Student Says She was Attacked by Cab Driver

capoteface

Yaxis Capote shows her swollen face. The 24 year-old student says she was assaulted by the driver of an illegal, early on Monday. Photo: Courtesy of Yaxis Capote

A tearful Bronx student recounted the hellish night she said left her traumatized with a bruised face after she was attacked by an illegal livery taxi driver in the early hours of Monday morning.

“I just wanted to get home but it turned into a nightmare where I was never able to get to my house until the next day,” said Yaxis Capote at a Tuesday press conference held by the New York State Federation of Taxi Drivers . She spoke on the sidewalk near the Bronx intersection where she said she was first picked up.

Leaving the Sofa nightclub in University Heights on Monday morning at 3 a.m., Capote said she hailed a cab on the corner of West Fordham Road and Cedar Avenue. In her junior year at Baruch College, the petite 24-year-old only wanted a night out. Like she had done many times before, she negotiated a fare with the driver, explaining that she only had $30 to get her home in Astoria, Queens. He agreed, and she directed him as they drove across the city.

“Once we got to the corner of my building, he wouldn’t unlock the door,” said Capote. “He said I owed him more money.”

The driver, identified later by police as Francisco Martinez, locked the windows and divider, Capote said. All he would say was that he was taking Capote back. He was charged with assault and harassment according to a spokesperson at the 114th police precinct, in Astoria.

“I had an extra fifty dollar bill in my pocket that belonged to my friend, Geraldine,” said Capote, her friend Geraldine Torrealba comforting her. “I offered it to him, but he wouldn’t take it.”

Capote said Martinez took a right onto Queens Boulevard, with her captive in the backseat of his black cab.

“That was the most terrifying moment of my life,” said Capote, her voice breaking. “I’ve never been held against my will anywhere.”

Capote said she tried not to panic, calling 911 on her mobile phone. The dispatcher instructed her to find the driver’s identity card that should be pasted up in the back of the cab. It was then that she discovered he was an illegal driver.

“The city is plagued with anywhere between eight and ten thousand illegal cab drivers that roam the streets picking up people,” said Fernando Mateo, spokesperson for the New York State Federation of Taxi Drivers. “You don’t know whether these drivers are rapists, kidnappers, murderers or who they are.”

According to Mateo, the drivers union lobbied to have each legal cab fitted with the driver’s identity card and the passengers’ bill of rights. Any cab that does not have these cards visible to the passenger is considered illegal. He urged passengers to check for these two documents before allowing a cab to drive them.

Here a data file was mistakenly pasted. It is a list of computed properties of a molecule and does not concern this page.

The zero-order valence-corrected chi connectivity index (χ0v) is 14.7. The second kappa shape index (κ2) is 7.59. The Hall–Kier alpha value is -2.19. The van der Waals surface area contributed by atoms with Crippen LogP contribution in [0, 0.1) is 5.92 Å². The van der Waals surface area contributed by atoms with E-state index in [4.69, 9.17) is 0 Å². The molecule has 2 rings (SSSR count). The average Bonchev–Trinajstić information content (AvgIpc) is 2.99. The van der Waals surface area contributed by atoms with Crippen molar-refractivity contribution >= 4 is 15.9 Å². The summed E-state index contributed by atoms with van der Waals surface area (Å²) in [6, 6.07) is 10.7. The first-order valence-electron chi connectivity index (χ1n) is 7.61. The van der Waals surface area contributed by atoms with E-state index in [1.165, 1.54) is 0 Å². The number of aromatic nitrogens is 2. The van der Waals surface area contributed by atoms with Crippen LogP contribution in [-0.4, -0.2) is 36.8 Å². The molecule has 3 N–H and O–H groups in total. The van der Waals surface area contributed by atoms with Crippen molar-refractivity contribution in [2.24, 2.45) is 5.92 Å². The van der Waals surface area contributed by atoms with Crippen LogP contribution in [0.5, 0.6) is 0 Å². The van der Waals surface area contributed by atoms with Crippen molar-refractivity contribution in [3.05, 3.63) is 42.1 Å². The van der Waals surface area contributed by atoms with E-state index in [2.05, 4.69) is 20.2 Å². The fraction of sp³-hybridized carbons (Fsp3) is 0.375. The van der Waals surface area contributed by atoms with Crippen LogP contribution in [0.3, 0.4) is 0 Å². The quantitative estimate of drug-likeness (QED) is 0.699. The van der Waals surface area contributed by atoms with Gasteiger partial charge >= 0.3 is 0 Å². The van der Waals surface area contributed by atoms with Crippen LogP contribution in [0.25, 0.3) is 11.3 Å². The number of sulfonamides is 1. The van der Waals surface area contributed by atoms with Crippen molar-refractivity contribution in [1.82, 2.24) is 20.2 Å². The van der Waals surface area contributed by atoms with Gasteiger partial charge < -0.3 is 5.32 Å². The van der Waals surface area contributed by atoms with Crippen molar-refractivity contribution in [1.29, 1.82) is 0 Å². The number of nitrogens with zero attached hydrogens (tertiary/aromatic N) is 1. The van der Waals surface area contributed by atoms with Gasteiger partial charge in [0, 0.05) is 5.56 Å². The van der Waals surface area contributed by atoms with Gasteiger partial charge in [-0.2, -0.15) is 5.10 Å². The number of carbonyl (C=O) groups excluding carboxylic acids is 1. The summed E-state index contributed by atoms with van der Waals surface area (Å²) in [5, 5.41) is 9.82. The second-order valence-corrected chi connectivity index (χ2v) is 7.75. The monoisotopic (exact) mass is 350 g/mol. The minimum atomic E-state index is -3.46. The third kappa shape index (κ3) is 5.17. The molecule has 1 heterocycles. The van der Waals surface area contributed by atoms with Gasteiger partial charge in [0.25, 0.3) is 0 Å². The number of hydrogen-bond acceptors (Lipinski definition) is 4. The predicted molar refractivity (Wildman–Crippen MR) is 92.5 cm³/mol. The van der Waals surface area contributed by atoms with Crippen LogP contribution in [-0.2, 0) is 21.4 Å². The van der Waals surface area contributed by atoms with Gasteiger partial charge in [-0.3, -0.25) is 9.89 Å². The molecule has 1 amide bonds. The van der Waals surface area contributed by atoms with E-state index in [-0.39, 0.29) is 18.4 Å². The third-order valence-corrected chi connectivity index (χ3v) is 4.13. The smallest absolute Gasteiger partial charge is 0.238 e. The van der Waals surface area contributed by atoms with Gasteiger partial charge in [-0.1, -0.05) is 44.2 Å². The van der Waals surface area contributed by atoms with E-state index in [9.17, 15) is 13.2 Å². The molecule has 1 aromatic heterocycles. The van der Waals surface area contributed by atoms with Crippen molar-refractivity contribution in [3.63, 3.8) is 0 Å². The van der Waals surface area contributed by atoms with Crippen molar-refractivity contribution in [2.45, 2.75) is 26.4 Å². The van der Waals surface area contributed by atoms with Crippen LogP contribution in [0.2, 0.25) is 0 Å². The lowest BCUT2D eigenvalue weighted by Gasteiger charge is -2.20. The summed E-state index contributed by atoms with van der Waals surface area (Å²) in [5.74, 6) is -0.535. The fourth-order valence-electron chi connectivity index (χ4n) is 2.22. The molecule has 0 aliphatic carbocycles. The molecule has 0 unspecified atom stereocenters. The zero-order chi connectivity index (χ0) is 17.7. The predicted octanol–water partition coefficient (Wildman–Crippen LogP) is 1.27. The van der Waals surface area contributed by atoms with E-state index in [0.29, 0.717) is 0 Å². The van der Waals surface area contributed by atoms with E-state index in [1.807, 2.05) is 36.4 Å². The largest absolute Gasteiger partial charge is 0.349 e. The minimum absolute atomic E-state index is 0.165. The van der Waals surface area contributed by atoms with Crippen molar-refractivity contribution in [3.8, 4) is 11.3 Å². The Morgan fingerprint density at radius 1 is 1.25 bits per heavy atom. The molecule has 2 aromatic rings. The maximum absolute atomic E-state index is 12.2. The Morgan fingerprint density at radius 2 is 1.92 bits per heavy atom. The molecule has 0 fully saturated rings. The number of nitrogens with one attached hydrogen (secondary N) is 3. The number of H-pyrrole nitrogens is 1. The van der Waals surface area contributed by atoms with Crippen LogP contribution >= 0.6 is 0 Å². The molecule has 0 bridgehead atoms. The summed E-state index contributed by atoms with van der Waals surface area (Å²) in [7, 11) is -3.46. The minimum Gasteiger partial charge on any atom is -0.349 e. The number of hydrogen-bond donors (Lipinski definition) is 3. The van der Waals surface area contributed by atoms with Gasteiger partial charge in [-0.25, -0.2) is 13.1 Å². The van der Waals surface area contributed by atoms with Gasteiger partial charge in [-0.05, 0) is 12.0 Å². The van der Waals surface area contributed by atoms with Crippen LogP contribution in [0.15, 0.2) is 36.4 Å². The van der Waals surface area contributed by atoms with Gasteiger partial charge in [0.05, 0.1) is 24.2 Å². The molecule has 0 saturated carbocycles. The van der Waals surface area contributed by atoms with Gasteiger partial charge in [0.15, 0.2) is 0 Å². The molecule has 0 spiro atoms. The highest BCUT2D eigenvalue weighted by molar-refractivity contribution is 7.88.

As the 911 dispatcher tried to locate Capote, the driver realized that she was on her mobile phone. He became enraged, she said, abruptly pulling the car over near the 59th Street Bridge. With Capote still locked in the back, he opened the door on the right side, dragging her out by her pants, screaming “I’m going to kill you!”

Capote said she kicked and screamed as she tried to crawl to the left side to escape, but the driver pinned her down on the backseat and began to beat her.

“There was blood all over my face,” says Capote, pointing to her eye, still bloodied, with the flesh around it bruised purple. Her lip was also cut and still swollen.

An unnamed couple spotted the incident, and the man dragged the driver off Capote, pinning him down while the woman helped her escape.

“My grandmother passed away, and I feel it was her that sent them to help me,” said Capote of the couple she never had the chance to thank. Police arrived on the scene shortly thereafter and accompanied Capote to Mount Sinai Hospital.

Manuel Nunez, a member of the Federation of Taxi Drivers, urged passengers to call dispatchers of private car services to arrange transport rather than hail a cab. He said that the commission was working to find a way to end illegal taxis, but that it was very difficult.

“There are a lot of drivers that work from 2 to 6 a.m. that are pirate,” said Nunez. “They don’t have licenses, and we don’t know what kind of person they are.”

Capote said she thought she was being responsible by taking a cab. She didn’t want to bother any of her friends for a ride. Now, she said she is too afraid to trust any cab driver or to go anywhere without a friend or family member.

For a safer ride, go to the NYC Taxi and Limousine Commission’s Find A Ride directory.

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